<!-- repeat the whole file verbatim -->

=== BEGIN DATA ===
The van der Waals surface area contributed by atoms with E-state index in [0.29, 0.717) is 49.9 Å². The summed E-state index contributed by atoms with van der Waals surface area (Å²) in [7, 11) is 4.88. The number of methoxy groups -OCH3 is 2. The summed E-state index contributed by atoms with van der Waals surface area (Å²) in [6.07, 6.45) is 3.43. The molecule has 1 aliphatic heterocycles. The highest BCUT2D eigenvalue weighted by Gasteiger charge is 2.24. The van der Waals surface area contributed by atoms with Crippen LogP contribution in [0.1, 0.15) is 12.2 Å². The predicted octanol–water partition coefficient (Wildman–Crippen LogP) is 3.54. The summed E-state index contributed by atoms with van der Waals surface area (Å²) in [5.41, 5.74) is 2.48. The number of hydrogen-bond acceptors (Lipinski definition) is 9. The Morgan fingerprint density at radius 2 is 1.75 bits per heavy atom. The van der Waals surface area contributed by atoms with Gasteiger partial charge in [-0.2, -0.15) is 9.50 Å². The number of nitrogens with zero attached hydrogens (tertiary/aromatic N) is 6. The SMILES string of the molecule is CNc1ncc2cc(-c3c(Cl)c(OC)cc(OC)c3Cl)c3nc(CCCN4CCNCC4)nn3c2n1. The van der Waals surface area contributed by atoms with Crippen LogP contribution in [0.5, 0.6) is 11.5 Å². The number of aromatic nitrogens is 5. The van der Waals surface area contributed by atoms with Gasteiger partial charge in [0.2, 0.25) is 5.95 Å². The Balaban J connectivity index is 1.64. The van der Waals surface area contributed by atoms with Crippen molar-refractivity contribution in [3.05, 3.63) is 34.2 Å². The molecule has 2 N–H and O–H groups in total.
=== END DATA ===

The van der Waals surface area contributed by atoms with E-state index in [0.29, 0.717) is 49.9 Å². The summed E-state index contributed by atoms with van der Waals surface area (Å²) in [7, 11) is 4.88. The number of methoxy groups -OCH3 is 2. The summed E-state index contributed by atoms with van der Waals surface area (Å²) in [6.07, 6.45) is 3.43. The molecule has 1 aliphatic heterocycles. The highest BCUT2D eigenvalue weighted by Gasteiger charge is 2.24. The van der Waals surface area contributed by atoms with Crippen LogP contribution in [0.1, 0.15) is 12.2 Å². The predicted octanol–water partition coefficient (Wildman–Crippen LogP) is 3.54. The summed E-state index contributed by atoms with van der Waals surface area (Å²) in [5.41, 5.74) is 2.48. The number of hydrogen-bond acceptors (Lipinski definition) is 9. The Morgan fingerprint density at radius 2 is 1.75 bits per heavy atom. The van der Waals surface area contributed by atoms with Gasteiger partial charge in [-0.2, -0.15) is 9.50 Å². The number of nitrogens with zero attached hydrogens (tertiary/aromatic N) is 6. The SMILES string of the molecule is CNc1ncc2cc(-c3c(Cl)c(OC)cc(OC)c3Cl)c3nc(CCCN4CCNCC4)nn3c2n1. The van der Waals surface area contributed by atoms with Crippen LogP contribution in [0.5, 0.6) is 11.5 Å². The number of aromatic nitrogens is 5. The van der Waals surface area contributed by atoms with Gasteiger partial charge in [0.2, 0.25) is 5.95 Å². The Balaban J connectivity index is 1.64. The van der Waals surface area contributed by atoms with Crippen molar-refractivity contribution in [3.05, 3.63) is 34.2 Å². The molecule has 2 N–H and O–H groups in total.